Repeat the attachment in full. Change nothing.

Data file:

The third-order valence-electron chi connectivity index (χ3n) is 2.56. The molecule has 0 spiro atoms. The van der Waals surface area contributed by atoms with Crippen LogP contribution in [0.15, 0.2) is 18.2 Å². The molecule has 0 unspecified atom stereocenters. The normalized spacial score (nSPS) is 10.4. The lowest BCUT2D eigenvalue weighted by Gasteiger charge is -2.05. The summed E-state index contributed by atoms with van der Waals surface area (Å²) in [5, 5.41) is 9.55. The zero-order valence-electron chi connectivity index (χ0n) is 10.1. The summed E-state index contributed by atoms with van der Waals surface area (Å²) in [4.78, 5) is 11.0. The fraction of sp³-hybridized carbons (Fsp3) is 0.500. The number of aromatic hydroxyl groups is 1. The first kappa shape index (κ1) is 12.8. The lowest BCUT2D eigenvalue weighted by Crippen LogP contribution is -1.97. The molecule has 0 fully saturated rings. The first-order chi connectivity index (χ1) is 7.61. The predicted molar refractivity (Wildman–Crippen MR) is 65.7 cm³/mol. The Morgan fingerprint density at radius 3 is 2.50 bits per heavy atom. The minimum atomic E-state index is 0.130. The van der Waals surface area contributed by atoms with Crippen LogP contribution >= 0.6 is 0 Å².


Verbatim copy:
The third-order valence-electron chi connectivity index (χ3n) is 2.56. The molecule has 0 spiro atoms. The van der Waals surface area contributed by atoms with Crippen LogP contribution in [0.15, 0.2) is 18.2 Å². The molecule has 0 unspecified atom stereocenters. The normalized spacial score (nSPS) is 10.4. The lowest BCUT2D eigenvalue weighted by Gasteiger charge is -2.05. The summed E-state index contributed by atoms with van der Waals surface area (Å²) in [5, 5.41) is 9.55. The zero-order valence-electron chi connectivity index (χ0n) is 10.1. The summed E-state index contributed by atoms with van der Waals surface area (Å²) in [4.78, 5) is 11.0. The fraction of sp³-hybridized carbons (Fsp3) is 0.500. The number of aromatic hydroxyl groups is 1. The first kappa shape index (κ1) is 12.8. The lowest BCUT2D eigenvalue weighted by Crippen LogP contribution is -1.97. The molecule has 0 fully saturated rings. The first-order chi connectivity index (χ1) is 7.61. The predicted molar refractivity (Wildman–Crippen MR) is 65.7 cm³/mol. The Morgan fingerprint density at radius 3 is 2.50 bits per heavy atom. The minimum atomic E-state index is 0.130. The van der Waals surface area contributed by atoms with Crippen LogP contribution >= 0.6 is 0 Å².